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      Rossellid glass sponges (Porifera, Hexactinellida) from New Zealand waters, with description of one new genus and six new species


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          New Zealand’s surrounding deep waters have become known as a diversity hotspot for glass sponges ( Porifera : Hexactinellida ) in recent years, and description and collection efforts are continuing. Here we report on eight rossellids ( Hexasterophora : Lyssacinosida : Rossellidae ) collected during the 2017 RV Sonne cruise SO254 by ROV Kiel 6000 as part of Project PoribacNewZ of the University of Oldenburg, Germany. The material includes six species new to science, two of which are assigned to a so far undescribed genus; we further re-describe two previously known species. The known extant rossellid diversity from the New Zealand region is thus almost doubled, from nine species in five genera to 17 species in eight genera. The specimens described here are only a small fraction of hexactinellids collected on cruise SO254. Unfortunately, the first author passed away while working on this collection, only being able to complete the nine descriptions reported here. The paper concludes with an obituary to him, the world-leading expert on glass sponge taxonomy who will be greatly missed.

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          Phylogeny and evolution of glass sponges (porifera, hexactinellida).

          Reconstructing the phylogeny of sponges (Porifera) is one of the remaining challenges to resolve the metazoan Tree of Life and is a prerequisite for understanding early animal evolution. Molecular phylogenetic analyses for two of the three extant classes of the phylum, Demospongiae and Calcarea, are largely incongruent with traditional classifications, most likely because of a paucity of informative morphological characters and high levels of homoplasy. For the third class, Hexactinellida (glass sponges)--predominantly deep-sea inhabitants with unusual morphology and biology--we present the first molecular phylogeny, along with a cladistic analysis of morphological characters. We collected 18S, 28S, and mitochondrial 16S ribosomal DNA sequences of 34 glass sponge species from 27 genera, 9 families, and 3 orders and conducted partitioned Bayesian analyses using RNA secondary structure-specific substitution models (paired-sites models) for stem regions. Bayes factor comparisons of different paired-sites models against each other and conventional (independent-sites) models revealed a significantly better fit of the former but, contrary to previous predictions, the least parameter-rich of the tested paired-sites models provided the best fit to our data. In contrast to Demospongiae and Calcarea, our rDNA phylogeny agrees well with the traditional classification and a previously proposed phylogenetic system, which we ascribe to a more informative morphology in Hexactinellida. We find high support for a close relationship of glass sponges and Demospongiae sensu stricto, though the latter may be paraphyletic with respect to Hexactinellida. Homoscleromorpha appears to be the sister group of Calcarea. Contrary to most previous findings from rDNA, we recover Porifera as monophyletic, although support for this clade is low under paired-sites models.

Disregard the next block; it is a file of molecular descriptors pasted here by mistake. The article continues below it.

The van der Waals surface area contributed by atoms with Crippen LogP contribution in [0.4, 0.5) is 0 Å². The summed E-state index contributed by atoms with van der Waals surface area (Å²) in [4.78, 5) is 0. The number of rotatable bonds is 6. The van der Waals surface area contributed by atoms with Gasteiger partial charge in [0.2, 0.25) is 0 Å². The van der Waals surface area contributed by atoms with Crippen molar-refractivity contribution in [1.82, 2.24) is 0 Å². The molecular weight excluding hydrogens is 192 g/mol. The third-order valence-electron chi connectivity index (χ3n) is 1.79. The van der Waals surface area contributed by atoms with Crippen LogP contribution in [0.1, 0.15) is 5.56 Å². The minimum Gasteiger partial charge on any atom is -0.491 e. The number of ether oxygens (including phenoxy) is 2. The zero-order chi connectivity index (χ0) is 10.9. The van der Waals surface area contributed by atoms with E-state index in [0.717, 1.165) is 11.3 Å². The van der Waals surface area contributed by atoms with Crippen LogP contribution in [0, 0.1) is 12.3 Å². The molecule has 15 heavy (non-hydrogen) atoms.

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            Deep-sea Hexactinellida (Porifera) of the Weddell Sea

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              Family Rossellidae Schulze, 1885


                Author and article information

                Pensoft Publishers
                17 September 2021
                : 1060
                : 33-84
                [1 ] Biology Department, University of Victoria, Victoria, British Columbia, Canada
                [2 ] Department of Earth and Environmental Sciences, Palaeontology and Geobiology, Ludwig-Maximilians-Universität München, München, Germany
                [3 ] Coasts and Oceans National Centre, National Institute of Water and Atmospheric Research, Auckland, New Zealand
                [4 ] NIWA Invertebrate Collection, National Institute of Water and Atmospheric Research, Wellington, New Zealand
                [5 ] ICBM Terramare, University of Oldenburg, Wilhelmshaven, Germany
                [6 ] Helmholtz Institute for Functional Marine Biodiversity at the University of Oldenburg (HIFMB), Oldenburg, Germany
                [7 ] SNSB – Bayerische Staatssammlung für Paläontologie und Geologie, München, Germany
                [8 ] GeoBio-Center, Ludwig-Maximilians-Universität, München, Germany
                Author notes
                Corresponding author: Martin Dohrmann ( m.dohrmann@ 123456lrz.uni-muenchen.de )

                Academic editor: Pavel Stoev

                Henry M. Reiswig, Martin Dohrmann, Michelle Kelly, Sadie Mills, Peter J. Schupp, Gert Wörheide

                This is an open access article distributed under the terms of the Creative Commons Attribution License (CC BY 4.0), which permits unrestricted use, distribution, and reproduction in any medium, provided the original author and source are credited.

                Funded by: University of Victoria 100008997 http://doi.org/10.13039/100008997
                Research Article
                New Zealand


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